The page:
Diversity and Biogeography of Bathyal and Abyssal Seafloor Bacteria

Antje.Boetius [ at ] awi.de


The deep ocean floor covers more than 60% of the Earth’s surface, and hosts diverse bacterial communities with important functions in carbon and nutrient cycles. The identification of key bacterial members remains a challenge and their patterns of distribution in seafloor sediment yet remain poorly described. Previous studies were either regionally restricted or included few deep-sea sediments, and did not specifically test biogeographic patterns across the vast oligotrophic bathyal and abyssal seafloor. Here we define the composition of this deep seafloor microbiome by describing those bacterial operational taxonomic units (OTU) that are specifically associated with deep-sea surface sediments at water depths ranging from 1000–5300 m. We show that the microbiome of the surface seafloor is distinct from the subsurface seafloor. The cosmopolitan bacterial OTU were affiliated with the clades JTB255 (class Gammaproteobacteria, order Xanthomonadales) and OM1 (Actinobacteria, order Acidimicrobiales), comprising 21% and 7% of their respective clades, and about 1% of all sequences in the study. Overall, few sequence-abundant bacterial types were globally dispersed and displayed positive range-abundance relationships. Most bacterial populations were rare and exhibited a high degree of endemism, explaining the substantial differences in community composition observed over large spatial scales. Despite the relative physicochemical uniformity of deep-sea sediments, we identified indicators of productivity regimes, especially sediment organic matter content, as factors significantly associated with changes in bacterial community structure across the globe.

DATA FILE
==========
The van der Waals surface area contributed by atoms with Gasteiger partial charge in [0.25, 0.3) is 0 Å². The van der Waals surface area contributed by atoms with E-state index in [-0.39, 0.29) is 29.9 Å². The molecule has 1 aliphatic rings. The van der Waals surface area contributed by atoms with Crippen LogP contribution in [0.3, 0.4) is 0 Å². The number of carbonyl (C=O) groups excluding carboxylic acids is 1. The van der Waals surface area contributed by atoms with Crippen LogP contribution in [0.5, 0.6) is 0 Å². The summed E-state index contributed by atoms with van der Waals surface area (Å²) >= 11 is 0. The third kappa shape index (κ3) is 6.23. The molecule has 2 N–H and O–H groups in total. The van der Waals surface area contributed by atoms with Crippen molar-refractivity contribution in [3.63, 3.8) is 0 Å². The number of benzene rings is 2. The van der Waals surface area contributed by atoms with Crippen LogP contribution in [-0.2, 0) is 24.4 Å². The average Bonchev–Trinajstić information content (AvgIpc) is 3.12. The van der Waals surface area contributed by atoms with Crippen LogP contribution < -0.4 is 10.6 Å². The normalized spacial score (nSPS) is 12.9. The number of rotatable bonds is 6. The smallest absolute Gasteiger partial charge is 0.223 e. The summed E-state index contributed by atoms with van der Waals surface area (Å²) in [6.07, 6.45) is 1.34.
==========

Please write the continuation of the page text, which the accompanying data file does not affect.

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ISI/Scopus peer-reviewed
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DOI 10.1371/journal.pone.0148016

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Bienhold, C. , Zinger, L. , Boetius, A. and Ramette, A. (2016): Diversity and Biogeography of Bathyal and Abyssal Seafloor Bacteria , PLoS ONE . doi: 10.1371/journal.pone.0148016



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